Tyrone's shortcomings magnified in ruthless Division One
Never again will I accept the theory from Tyrone fans that they were cheated out of an All-Ireland title in 1995.
It has become commonplace for Red Hands devotees to blame that one-point loss in the final to Dublin as solely the responsibility of match day referee Paddy Russell for failing to ensure Charlie Redmond left the field after attempting to headbutt Tyrone's Feargal Logan.
It has entered into legend how Redmond remained on the pitch until a linesman alerted Russell soon after, and then he managed to convey to the Erin's Isle man that his evening was in fact over.
There were 25 minutes of the game left. I caught a re-run of the game on the excellent eir sport on Monday during a spot of idle channel-hopping.
It was only the second time I had watched it.
The first was as a teenager sitting with my uncle watching the first half in the Nally Stand bar in Tempo, moving up the street to the Milltown Manor for the second half.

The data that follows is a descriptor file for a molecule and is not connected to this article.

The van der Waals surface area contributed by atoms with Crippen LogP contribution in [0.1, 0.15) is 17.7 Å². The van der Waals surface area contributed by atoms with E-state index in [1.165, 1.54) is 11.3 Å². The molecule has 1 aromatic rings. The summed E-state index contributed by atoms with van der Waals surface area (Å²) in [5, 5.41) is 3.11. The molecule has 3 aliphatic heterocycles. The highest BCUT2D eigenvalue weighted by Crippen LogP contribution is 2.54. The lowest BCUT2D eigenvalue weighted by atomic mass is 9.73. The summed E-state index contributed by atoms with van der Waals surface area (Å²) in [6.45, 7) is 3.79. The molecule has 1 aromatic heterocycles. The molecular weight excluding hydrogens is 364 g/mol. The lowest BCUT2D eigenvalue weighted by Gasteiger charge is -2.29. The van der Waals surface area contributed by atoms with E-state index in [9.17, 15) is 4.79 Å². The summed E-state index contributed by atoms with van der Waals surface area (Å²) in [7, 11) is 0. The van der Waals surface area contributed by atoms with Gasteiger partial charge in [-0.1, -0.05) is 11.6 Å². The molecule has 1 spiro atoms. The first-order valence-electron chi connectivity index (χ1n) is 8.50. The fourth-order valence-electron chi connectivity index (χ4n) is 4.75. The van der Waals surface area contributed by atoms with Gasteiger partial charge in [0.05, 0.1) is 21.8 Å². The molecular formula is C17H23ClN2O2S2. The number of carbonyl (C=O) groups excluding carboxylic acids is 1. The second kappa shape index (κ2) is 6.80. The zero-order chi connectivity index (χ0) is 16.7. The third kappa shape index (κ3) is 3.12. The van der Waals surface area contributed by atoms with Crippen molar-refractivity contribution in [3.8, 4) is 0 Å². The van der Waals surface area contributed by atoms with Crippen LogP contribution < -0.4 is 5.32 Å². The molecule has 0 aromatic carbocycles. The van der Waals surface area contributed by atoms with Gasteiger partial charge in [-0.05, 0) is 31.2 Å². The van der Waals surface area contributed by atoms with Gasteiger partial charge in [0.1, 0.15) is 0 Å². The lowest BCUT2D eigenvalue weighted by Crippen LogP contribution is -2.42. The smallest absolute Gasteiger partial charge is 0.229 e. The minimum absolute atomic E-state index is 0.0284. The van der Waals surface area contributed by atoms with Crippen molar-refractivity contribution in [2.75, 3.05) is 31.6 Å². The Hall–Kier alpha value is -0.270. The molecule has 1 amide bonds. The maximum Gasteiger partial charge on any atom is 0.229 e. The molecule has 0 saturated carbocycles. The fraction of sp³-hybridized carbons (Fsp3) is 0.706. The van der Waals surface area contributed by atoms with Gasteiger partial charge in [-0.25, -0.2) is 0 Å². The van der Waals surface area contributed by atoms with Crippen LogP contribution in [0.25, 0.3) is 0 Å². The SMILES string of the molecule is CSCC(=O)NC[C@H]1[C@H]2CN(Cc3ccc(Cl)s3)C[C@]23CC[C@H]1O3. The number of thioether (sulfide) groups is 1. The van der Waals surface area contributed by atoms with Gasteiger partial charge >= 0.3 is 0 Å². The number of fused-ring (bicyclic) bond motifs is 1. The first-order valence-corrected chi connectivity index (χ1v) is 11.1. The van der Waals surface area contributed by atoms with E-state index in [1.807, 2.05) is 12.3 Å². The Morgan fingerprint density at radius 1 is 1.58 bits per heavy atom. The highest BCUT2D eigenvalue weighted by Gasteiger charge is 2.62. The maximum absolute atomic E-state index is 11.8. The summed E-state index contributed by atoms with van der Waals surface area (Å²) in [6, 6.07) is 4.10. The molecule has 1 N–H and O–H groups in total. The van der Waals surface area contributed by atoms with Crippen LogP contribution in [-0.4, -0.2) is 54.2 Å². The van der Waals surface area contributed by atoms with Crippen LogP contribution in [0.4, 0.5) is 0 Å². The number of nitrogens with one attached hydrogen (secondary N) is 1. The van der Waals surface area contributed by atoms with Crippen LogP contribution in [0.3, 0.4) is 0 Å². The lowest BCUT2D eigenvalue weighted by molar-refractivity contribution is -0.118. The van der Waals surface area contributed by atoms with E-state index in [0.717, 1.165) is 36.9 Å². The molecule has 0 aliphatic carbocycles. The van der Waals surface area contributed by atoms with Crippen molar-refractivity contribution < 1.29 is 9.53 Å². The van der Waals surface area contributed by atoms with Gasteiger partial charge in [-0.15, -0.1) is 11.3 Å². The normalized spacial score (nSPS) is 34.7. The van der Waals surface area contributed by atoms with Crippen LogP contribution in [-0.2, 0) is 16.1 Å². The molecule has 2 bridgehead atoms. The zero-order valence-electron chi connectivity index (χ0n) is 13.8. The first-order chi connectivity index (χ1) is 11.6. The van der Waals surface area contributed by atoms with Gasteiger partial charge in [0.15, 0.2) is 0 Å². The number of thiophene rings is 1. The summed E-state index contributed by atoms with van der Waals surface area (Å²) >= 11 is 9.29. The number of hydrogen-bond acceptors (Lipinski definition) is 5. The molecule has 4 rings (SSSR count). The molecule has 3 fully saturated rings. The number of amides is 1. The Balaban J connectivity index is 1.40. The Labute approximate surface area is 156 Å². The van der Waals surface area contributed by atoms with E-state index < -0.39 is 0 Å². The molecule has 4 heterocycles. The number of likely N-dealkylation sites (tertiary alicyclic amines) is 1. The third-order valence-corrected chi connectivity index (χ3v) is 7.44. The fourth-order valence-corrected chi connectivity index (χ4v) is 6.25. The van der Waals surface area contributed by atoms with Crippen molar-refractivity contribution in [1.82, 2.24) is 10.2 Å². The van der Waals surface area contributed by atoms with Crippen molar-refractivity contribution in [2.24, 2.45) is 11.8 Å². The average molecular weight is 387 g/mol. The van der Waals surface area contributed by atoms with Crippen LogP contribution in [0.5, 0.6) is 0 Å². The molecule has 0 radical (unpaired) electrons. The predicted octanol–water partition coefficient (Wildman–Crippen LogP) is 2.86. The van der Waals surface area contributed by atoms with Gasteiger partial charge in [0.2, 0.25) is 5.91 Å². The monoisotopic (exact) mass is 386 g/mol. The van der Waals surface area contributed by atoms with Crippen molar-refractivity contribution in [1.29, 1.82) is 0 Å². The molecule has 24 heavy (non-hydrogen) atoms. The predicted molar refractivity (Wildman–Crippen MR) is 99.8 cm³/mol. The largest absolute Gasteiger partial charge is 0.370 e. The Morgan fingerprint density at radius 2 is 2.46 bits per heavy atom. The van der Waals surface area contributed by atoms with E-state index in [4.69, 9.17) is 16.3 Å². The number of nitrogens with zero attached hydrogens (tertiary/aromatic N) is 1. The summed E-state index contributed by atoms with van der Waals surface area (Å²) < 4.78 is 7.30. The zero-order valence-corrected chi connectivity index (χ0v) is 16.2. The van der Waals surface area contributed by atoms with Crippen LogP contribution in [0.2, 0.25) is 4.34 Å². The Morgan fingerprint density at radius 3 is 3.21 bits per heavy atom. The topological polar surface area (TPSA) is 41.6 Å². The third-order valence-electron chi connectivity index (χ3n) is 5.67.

I was younger then, and a few pints had me on my ear, truth be told.
Watching it back in the cold light of day on Monday, I kept an eye out for the performance of Peter Canavan. What shocked me was that, although they were a man up, they couldn't get the ball out of their defence. Kickpasses were hoofed up the field with the only thought given to how long they could propel the ball.
It took them 23 minutes of that second half to get the ball into Canavan's hands. That was the winning and the losing of the game right there.
Anyway, thoughts were turning to the present Tyrone attack and their scoring woes in Castleblayney last Saturday night, when they only managed six points from play over the course of 77 minutes of play.
No team are examined as much as Tyrone, but how do you measure the present side against the side that have set scoring records for their last two Ulster-winning campaigns?
Does it all come down to the effects of playing a running game with a dry ball, rather than a greasy ball on a slippy pitch?
Division One is a cruel environment, and shortcomings are shown up week on week.
But it is the only place Tyrone are going to come to terms with what they need to do in order to beat a genuine All-Ireland contenders, something that the Mickey Harte detractors would remind us they have not managed to do in quite a few years.
Could it be that they have too many players playing within themselves, as they did for the first miserable half hour against Monaghan before they started taking the odd risk?
This Saturday night, at home to Donegal, will tell us plenty.